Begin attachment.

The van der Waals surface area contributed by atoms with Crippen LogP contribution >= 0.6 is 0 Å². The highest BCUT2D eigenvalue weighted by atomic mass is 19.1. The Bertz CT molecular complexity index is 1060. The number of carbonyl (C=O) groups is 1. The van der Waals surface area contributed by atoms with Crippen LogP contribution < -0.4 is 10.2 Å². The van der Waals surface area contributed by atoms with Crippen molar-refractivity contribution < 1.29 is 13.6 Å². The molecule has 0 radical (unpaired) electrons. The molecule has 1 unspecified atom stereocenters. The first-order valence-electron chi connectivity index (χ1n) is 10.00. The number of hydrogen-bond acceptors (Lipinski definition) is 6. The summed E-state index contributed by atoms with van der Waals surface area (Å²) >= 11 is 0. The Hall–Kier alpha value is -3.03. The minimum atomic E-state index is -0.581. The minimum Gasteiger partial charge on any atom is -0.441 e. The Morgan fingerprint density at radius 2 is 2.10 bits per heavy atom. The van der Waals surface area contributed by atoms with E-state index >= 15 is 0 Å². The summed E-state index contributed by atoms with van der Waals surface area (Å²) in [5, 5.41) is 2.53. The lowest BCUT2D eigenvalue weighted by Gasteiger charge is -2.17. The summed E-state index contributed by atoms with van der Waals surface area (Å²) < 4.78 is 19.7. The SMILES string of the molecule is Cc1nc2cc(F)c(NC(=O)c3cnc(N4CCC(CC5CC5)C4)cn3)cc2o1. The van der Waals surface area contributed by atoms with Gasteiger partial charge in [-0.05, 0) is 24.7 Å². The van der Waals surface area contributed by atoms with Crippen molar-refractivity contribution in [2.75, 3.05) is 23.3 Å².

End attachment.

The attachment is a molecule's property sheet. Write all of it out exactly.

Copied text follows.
The van der Waals surface area contributed by atoms with Crippen LogP contribution >= 0.6 is 0 Å². The highest BCUT2D eigenvalue weighted by atomic mass is 19.1. The Bertz CT molecular complexity index is 1060. The number of carbonyl (C=O) groups is 1. The van der Waals surface area contributed by atoms with Crippen LogP contribution < -0.4 is 10.2 Å². The van der Waals surface area contributed by atoms with Crippen molar-refractivity contribution < 1.29 is 13.6 Å². The molecule has 0 radical (unpaired) electrons. The molecule has 1 unspecified atom stereocenters. The first-order valence-electron chi connectivity index (χ1n) is 10.00. The number of hydrogen-bond acceptors (Lipinski definition) is 6. The summed E-state index contributed by atoms with van der Waals surface area (Å²) >= 11 is 0. The Hall–Kier alpha value is -3.03. The minimum atomic E-state index is -0.581. The minimum Gasteiger partial charge on any atom is -0.441 e. The Morgan fingerprint density at radius 2 is 2.10 bits per heavy atom. The van der Waals surface area contributed by atoms with E-state index >= 15 is 0 Å². The summed E-state index contributed by atoms with van der Waals surface area (Å²) in [5, 5.41) is 2.53. The lowest BCUT2D eigenvalue weighted by Gasteiger charge is -2.17. The summed E-state index contributed by atoms with van der Waals surface area (Å²) < 4.78 is 19.7. The SMILES string of the molecule is Cc1nc2cc(F)c(NC(=O)c3cnc(N4CCC(CC5CC5)C4)cn3)cc2o1. The van der Waals surface area contributed by atoms with Gasteiger partial charge in [-0.05, 0) is 24.7 Å². The van der Waals surface area contributed by atoms with Crippen molar-refractivity contribution in [2.75, 3.05) is 23.3 Å².